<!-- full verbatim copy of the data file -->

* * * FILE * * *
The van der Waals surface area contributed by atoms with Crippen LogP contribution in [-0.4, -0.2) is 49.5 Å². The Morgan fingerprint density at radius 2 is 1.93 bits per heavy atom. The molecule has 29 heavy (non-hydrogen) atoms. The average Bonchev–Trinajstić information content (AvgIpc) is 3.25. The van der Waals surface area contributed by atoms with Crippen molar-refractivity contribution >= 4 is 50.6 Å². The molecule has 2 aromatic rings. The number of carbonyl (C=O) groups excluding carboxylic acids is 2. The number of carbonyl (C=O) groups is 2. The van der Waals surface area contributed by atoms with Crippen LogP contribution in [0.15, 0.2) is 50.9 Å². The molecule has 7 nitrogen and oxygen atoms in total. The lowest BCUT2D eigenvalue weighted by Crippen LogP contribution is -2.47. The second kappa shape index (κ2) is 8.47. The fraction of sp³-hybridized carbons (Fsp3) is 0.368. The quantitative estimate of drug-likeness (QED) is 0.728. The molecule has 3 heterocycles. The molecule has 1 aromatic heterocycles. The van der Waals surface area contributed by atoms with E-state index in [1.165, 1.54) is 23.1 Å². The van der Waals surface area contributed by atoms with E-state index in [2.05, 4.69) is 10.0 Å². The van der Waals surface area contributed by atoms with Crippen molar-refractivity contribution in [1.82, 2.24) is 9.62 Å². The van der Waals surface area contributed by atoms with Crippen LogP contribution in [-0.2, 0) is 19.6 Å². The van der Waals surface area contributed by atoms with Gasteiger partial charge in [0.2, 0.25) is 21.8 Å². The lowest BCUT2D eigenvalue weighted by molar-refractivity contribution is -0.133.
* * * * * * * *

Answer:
The van der Waals surface area contributed by atoms with Crippen LogP contribution in [-0.4, -0.2) is 49.5 Å². The Morgan fingerprint density at radius 2 is 1.93 bits per heavy atom. The molecule has 29 heavy (non-hydrogen) atoms. The average Bonchev–Trinajstić information content (AvgIpc) is 3.25. The van der Waals surface area contributed by atoms with Crippen molar-refractivity contribution >= 4 is 50.6 Å². The molecule has 2 aromatic rings. The number of carbonyl (C=O) groups excluding carboxylic acids is 2. The number of carbonyl (C=O) groups is 2. The van der Waals surface area contributed by atoms with Crippen LogP contribution in [0.15, 0.2) is 50.9 Å². The molecule has 7 nitrogen and oxygen atoms in total. The lowest BCUT2D eigenvalue weighted by Crippen LogP contribution is -2.47. The second kappa shape index (κ2) is 8.47. The fraction of sp³-hybridized carbons (Fsp3) is 0.368. The quantitative estimate of drug-likeness (QED) is 0.728. The molecule has 3 heterocycles. The molecule has 1 aromatic heterocycles. The van der Waals surface area contributed by atoms with E-state index in [1.165, 1.54) is 23.1 Å². The van der Waals surface area contributed by atoms with E-state index in [2.05, 4.69) is 10.0 Å². The van der Waals surface area contributed by atoms with Crippen molar-refractivity contribution in [1.82, 2.24) is 9.62 Å². The van der Waals surface area contributed by atoms with Crippen LogP contribution in [-0.2, 0) is 19.6 Å². The van der Waals surface area contributed by atoms with Gasteiger partial charge in [0.2, 0.25) is 21.8 Å². The lowest BCUT2D eigenvalue weighted by molar-refractivity contribution is -0.133.